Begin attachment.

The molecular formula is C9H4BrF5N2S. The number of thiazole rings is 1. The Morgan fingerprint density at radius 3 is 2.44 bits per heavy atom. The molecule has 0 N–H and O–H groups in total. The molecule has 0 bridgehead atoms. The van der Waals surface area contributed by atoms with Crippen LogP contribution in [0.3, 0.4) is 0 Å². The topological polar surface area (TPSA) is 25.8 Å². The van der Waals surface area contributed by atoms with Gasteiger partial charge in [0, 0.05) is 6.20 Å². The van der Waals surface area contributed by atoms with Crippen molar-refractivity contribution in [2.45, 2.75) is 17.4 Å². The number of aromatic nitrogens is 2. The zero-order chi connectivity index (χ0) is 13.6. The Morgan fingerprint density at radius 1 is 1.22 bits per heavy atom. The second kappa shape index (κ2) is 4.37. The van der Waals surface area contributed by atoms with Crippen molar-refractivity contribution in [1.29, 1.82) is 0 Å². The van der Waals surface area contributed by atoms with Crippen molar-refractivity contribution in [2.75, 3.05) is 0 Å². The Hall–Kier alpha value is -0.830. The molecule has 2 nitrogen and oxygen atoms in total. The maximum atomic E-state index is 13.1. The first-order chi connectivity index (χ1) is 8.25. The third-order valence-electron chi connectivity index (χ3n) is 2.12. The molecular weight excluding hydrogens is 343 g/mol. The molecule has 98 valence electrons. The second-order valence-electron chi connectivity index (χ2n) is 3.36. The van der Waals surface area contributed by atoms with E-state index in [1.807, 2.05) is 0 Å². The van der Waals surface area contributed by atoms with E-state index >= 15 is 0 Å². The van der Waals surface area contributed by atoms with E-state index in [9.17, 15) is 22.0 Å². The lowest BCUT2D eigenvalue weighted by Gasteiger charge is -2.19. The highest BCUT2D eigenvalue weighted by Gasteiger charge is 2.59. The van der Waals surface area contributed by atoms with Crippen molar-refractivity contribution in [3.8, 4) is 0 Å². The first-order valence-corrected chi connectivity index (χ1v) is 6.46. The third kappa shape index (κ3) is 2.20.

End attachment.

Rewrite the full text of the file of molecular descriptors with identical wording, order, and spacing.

The molecular formula is C9H4BrF5N2S. The number of thiazole rings is 1. The Morgan fingerprint density at radius 3 is 2.44 bits per heavy atom. The molecule has 0 N–H and O–H groups in total. The molecule has 0 bridgehead atoms. The van der Waals surface area contributed by atoms with Crippen LogP contribution in [0.3, 0.4) is 0 Å². The topological polar surface area (TPSA) is 25.8 Å². The van der Waals surface area contributed by atoms with Gasteiger partial charge in [0, 0.05) is 6.20 Å². The van der Waals surface area contributed by atoms with Crippen molar-refractivity contribution in [2.45, 2.75) is 17.4 Å². The number of aromatic nitrogens is 2. The zero-order chi connectivity index (χ0) is 13.6. The Morgan fingerprint density at radius 1 is 1.22 bits per heavy atom. The second kappa shape index (κ2) is 4.37. The van der Waals surface area contributed by atoms with Crippen molar-refractivity contribution in [1.29, 1.82) is 0 Å². The van der Waals surface area contributed by atoms with Crippen molar-refractivity contribution in [2.75, 3.05) is 0 Å². The Hall–Kier alpha value is -0.830. The molecule has 2 nitrogen and oxygen atoms in total. The maximum atomic E-state index is 13.1. The first-order chi connectivity index (χ1) is 8.25. The third-order valence-electron chi connectivity index (χ3n) is 2.12. The molecular weight excluding hydrogens is 343 g/mol. The molecule has 98 valence electrons. The second-order valence-electron chi connectivity index (χ2n) is 3.36. The van der Waals surface area contributed by atoms with E-state index in [1.807, 2.05) is 0 Å². The van der Waals surface area contributed by atoms with E-state index >= 15 is 0 Å². The van der Waals surface area contributed by atoms with E-state index in [9.17, 15) is 22.0 Å². The lowest BCUT2D eigenvalue weighted by Gasteiger charge is -2.19. The highest BCUT2D eigenvalue weighted by Gasteiger charge is 2.59. The van der Waals surface area contributed by atoms with Crippen molar-refractivity contribution in [3.8, 4) is 0 Å². The first-order valence-corrected chi connectivity index (χ1v) is 6.46. The third kappa shape index (κ3) is 2.20.